by Lesle Knop
In spite of my Catholic upbringing, in my young adulthood I was indoctrinated — or, as they say, my “consciousness was raised” — with concepts of “women’s liberation.”
This was when my hair was long, my jeans were bell-bottomed, and my shoes had the word Earth emblazoned upon their soles.
I didn’t yet recognize the inherent contradiction between shopping at the natural foods co-op for granola ingredients and at the pharmacy for chemical contraceptives. I wasn’t smart enough at the time to realize that the “sisterhood” was telling me, “You’re free to “love,” while also telling me, “You’re free to kill.”
While earning a graduate degree and professional status in the workplace and raising my beautiful family, part
of the time as a single mom, I began to question the logic of the culture of death. Only as a mature adult did I fully understand that what I had been taught as a child, in the Baltimore Catechism, was the real truth.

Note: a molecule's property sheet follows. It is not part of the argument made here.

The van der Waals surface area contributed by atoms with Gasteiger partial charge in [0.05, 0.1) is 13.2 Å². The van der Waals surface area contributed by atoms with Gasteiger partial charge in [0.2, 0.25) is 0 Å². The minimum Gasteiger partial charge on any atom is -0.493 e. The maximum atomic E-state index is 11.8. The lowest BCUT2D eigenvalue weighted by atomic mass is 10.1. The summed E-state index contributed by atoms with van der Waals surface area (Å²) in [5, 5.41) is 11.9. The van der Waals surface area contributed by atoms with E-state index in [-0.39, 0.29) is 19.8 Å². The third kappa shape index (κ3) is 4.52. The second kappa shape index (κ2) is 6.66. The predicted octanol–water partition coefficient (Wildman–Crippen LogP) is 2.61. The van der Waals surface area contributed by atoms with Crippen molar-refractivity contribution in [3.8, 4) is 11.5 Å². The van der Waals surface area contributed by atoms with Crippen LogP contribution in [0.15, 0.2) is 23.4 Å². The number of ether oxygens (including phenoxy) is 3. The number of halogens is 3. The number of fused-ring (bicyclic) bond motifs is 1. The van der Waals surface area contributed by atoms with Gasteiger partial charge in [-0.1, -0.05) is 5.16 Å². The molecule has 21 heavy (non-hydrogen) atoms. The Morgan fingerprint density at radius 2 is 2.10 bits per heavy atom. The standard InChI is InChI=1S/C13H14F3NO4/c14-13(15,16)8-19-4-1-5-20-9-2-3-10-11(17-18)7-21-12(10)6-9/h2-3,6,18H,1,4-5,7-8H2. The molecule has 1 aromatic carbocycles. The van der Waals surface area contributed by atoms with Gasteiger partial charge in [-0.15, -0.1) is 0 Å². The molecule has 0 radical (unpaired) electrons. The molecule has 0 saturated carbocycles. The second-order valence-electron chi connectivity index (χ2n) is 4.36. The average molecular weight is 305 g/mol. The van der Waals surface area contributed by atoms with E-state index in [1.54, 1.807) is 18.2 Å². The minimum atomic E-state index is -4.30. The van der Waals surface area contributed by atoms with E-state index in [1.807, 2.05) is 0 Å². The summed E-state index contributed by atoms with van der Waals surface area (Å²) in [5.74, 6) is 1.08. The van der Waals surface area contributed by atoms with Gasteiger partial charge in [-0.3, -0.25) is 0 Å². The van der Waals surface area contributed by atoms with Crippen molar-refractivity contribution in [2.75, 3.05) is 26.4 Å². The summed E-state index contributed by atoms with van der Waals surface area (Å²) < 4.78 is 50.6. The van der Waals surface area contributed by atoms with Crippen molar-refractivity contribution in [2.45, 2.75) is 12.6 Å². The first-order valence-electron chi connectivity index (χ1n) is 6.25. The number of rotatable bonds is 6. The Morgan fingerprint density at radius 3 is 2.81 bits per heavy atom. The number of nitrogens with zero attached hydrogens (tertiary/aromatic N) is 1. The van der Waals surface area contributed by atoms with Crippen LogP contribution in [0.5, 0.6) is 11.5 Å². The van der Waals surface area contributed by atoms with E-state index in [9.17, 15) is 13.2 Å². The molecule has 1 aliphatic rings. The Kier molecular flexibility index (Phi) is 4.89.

I experienced a conversion. That’s the only way I can describe it. If I am a steward of all that God has given me, am I not also steward of my body? Is my daily quest one of holiness or self-satisfaction?
My sisters and brothers in Christ, if a human being is conceived, is that human being our subject, our slave, to be disposed of at our will? Whose responsibility is it to know how life begins and to protect new life? Is the act of love a sacred act between a man and a woman or Internet entertainment? What is adultery? What is marriage? What do we teach our children? What does the church teach and why?
Very simply, truthful answers can be found in the catechism. At the end of life, there would be far fewer regrets if we lived naturally (organically!) in harmony with God. There is no time like the present to allow grace into our hearts.
Recently, I have been embroiled in discussions with people I care deeply about regarding the unconstitutionality of the HHS mandate issued by the president of the United States of America and the Secretary of Heath and Human Services that will force citizens to act in ways that are in opposition to their conscience.
For ethical reasons, in my opinion, it is wrong that any nation, state, or public health department should be involved in the birth control of its citizens. Citizens should be able to disagree as a matter of conscience. As a steward of my citizenship, it is my right to express my disapproval. In fact, this June 29, I plan to participate in a rally in Topeka to raise my voice along with the voices of many others.